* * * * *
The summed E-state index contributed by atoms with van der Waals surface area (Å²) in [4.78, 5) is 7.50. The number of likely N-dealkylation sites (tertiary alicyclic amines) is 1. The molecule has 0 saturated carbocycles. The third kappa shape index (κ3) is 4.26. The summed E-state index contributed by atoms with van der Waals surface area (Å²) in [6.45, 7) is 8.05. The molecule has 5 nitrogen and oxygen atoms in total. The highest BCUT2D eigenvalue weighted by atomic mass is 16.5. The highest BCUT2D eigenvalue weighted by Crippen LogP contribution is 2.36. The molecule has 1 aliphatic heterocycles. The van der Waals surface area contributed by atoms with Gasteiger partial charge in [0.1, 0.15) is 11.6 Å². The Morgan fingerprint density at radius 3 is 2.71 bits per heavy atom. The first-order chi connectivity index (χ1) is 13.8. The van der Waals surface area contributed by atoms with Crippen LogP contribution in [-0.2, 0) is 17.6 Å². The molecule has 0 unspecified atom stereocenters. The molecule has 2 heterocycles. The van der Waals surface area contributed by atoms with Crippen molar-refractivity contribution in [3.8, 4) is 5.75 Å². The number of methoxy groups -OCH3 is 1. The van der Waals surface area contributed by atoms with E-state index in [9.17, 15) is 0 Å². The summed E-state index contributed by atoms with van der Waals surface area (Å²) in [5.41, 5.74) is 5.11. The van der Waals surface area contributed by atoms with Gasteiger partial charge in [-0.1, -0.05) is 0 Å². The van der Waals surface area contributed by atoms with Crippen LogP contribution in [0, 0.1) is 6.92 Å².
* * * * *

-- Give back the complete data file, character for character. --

The summed E-state index contributed by atoms with van der Waals surface area (Å²) in [4.78, 5) is 7.50. The number of likely N-dealkylation sites (tertiary alicyclic amines) is 1. The molecule has 0 saturated carbocycles. The third kappa shape index (κ3) is 4.26. The summed E-state index contributed by atoms with van der Waals surface area (Å²) in [6.45, 7) is 8.05. The molecule has 5 nitrogen and oxygen atoms in total. The highest BCUT2D eigenvalue weighted by atomic mass is 16.5. The highest BCUT2D eigenvalue weighted by Crippen LogP contribution is 2.36. The molecule has 1 aliphatic heterocycles. The van der Waals surface area contributed by atoms with Gasteiger partial charge in [0.1, 0.15) is 11.6 Å². The Morgan fingerprint density at radius 3 is 2.71 bits per heavy atom. The first-order chi connectivity index (χ1) is 13.8. The van der Waals surface area contributed by atoms with Crippen LogP contribution in [-0.2, 0) is 17.6 Å². The molecule has 0 unspecified atom stereocenters. The molecule has 2 heterocycles. The van der Waals surface area contributed by atoms with Crippen molar-refractivity contribution in [3.8, 4) is 5.75 Å². The number of methoxy groups -OCH3 is 1. The van der Waals surface area contributed by atoms with E-state index in [9.17, 15) is 0 Å². The summed E-state index contributed by atoms with van der Waals surface area (Å²) in [5.41, 5.74) is 5.11. The van der Waals surface area contributed by atoms with Gasteiger partial charge in [-0.1, -0.05) is 0 Å². The van der Waals surface area contributed by atoms with Crippen LogP contribution in [0, 0.1) is 6.92 Å².